Uniting Into A Proud National Family

Licia Albanese - New York, New York
Broadcast during the 1950s
Licia Albanese
Photo courtesy The Licia Albanese-Puccini Foundation

I have been an American now for eight years. I was born in a small town in Italy. I cannot separate from my personal philosophy my feeling about my new country. For me, America has always meant strength, enormous vitality, unlimited faith in the future. Lately I have been troubled to see these things made little by timidity and pessimism. This challenges my beliefs.

Last year, my first child, a son, was born. He is an American and he is going to grow up in a free world of many exciting things, and I want fear to be alien to him. I am trying to set him an example. Every year I travel back to Europe to visit relatives and friends. This year I shall have the added pleasure of traveling with my son. I expect that my family will find him quite large for his age and, perhaps, a trifle naughty. For my son is a very fearless little animal, who is well nourished and much loved. He is not accustomed to the words “don’t” and “mustn’t,” and I imagine his first spoken word will be, “Why?”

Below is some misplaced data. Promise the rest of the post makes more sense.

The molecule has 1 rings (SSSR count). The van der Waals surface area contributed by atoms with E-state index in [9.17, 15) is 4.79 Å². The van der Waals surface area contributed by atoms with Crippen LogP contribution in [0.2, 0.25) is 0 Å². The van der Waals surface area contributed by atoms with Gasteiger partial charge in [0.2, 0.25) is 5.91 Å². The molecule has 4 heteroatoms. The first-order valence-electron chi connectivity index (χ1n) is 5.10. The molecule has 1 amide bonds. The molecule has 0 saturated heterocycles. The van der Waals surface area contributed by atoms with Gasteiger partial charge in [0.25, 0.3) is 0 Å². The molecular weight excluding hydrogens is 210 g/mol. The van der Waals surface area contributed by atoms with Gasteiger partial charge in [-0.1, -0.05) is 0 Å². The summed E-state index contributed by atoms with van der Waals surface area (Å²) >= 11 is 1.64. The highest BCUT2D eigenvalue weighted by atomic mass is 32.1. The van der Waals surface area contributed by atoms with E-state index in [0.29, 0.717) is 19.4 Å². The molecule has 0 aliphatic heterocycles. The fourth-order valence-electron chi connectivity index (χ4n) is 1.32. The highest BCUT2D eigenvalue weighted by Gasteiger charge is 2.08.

I think my son is the kind of child he is because he feels loved, he feels very much part of a family. In his own way, he knows that he is not alone. Well then, I must cultivate this same healthy feeling myself, to have an optimistic and confident outlook toward life. Community life, I think, is the key. But really, I don’t think I personally appreciated how much it meant until the birth of my own son. Since then, I have come to regard it as my way of saying, “Yes, I have confidence in the future and that’s why together we are planning and working to provide for that future. Now with a child of my own, I look forward to the future with more happiness, more enthusiasm than ever before.

Today, like any woman, I could wish for a much more tranquil world in which to bring up my child, but I have always believed what comes, comes. Yet, if out of uncertainties of the present I can draw closer to my neighbor and if by our combined efforts we make each other feel part of a proud national family, then I believe we will whip fear, the sickness of our generation, the sickness which threatens positive personal beliefs.

Italian soprano Licia Albanese made her Metropolitan Opera debut in 1940 in “Madame Butterfly," a role for which she was identified throughout her long career. Albanese taught master classes around the world, and she created a foundation in 1974 to assist aspiring singers.